The study also found out that there were high numbers of invalid votes (477,319) registered in 2015-2016 general elections. Some of the challenges highlighted in the study were that the massages were not pre-tested both the Electoral Commission; and civil society had no time to do that. For the commission to register a low number of invalid votes, there is need to intensify voter education in the rural and hard to reach areas such as Karamoja, Amudat, Ntoroko ,Kalangala, Buvuuma Islands, Mayuge etc. CCEDU observed that voter education was inadequate in these areas due to the limited budget allocation accorded to the activity during the election period. The Constitution clearly spells out the relevance in Article 61 (1), which mandates the Electoral Commission to carry out voter education .A good percentage of those intending to contest in 2021 are focusing on raising money to facilitate their campaigns forgetting that if the voters are not sensitized they might either stay home or vote and cause invalid votes. Chances are high that the candidates might fail to attain the required 50% of the total votes cast, which might cost the country billions of shillings as we go in for election re-runs.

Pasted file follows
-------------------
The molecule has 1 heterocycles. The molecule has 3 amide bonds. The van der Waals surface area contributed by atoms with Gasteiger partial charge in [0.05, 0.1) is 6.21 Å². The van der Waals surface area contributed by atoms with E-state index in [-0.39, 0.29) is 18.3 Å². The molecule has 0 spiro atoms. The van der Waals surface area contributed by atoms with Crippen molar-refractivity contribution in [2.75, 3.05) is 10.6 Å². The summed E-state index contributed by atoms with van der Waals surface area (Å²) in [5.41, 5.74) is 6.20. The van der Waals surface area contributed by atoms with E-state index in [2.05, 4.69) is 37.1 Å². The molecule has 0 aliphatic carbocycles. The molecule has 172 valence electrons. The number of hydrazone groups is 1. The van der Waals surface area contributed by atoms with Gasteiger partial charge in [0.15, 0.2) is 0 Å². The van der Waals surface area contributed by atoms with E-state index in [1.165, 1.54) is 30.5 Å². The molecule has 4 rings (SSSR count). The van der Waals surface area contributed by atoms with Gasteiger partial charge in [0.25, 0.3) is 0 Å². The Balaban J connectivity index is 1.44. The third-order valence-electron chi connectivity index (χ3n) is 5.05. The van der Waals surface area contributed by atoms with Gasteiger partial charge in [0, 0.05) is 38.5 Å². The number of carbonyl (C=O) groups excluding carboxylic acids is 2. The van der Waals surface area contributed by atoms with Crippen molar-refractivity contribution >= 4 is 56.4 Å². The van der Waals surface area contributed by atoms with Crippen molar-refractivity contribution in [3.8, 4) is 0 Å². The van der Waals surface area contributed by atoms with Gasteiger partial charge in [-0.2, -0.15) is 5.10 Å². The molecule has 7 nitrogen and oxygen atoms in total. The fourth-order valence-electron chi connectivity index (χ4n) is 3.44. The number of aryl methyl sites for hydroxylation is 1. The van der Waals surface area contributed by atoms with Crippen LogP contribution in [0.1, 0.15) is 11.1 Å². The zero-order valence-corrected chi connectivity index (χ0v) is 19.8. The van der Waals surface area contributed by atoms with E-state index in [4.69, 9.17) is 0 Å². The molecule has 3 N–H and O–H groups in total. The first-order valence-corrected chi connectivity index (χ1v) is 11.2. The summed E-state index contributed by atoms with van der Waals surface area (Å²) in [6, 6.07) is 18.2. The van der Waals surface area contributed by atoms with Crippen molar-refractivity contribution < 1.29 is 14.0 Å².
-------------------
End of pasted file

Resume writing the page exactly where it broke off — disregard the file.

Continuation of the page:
Reason why voter education should have started yesterday and on a continuous basis The commission should revise its strategy and reconsider the recommendations by different election observers, the consultancy firm (ACACIA) which mainly suggests that EC should use the existing field structures of parish and sub county election officers coordinated by district registrars to conduct continuous and sustainable voter education especially during periods with less electoral activity. The job descriptions of district registrars and their deputies need to be revised to emphasize voter education as a core and continuous responsibility and appraisal should be conducted on such. The Electoral Commission should also consider mobilizing civil society organizations such as CCEDU that have traditionally been undertaking this noble task and support them to be the providers of voter education countrywide. In 2015, observer reports noted that the amendments to the Presidential elections Act and Parliamentary Elections Act were enacted in August, 2015 and October, 2015; the EC had already prepared and publicized a voter education manual which was based on the provisions of the principal Act indicating that polling would close at 5:00pm. That information remained on the EC’s website till polling day, 18th February, 2016 despite changes in the law on closing time which had been reviewed to 4: OOPM.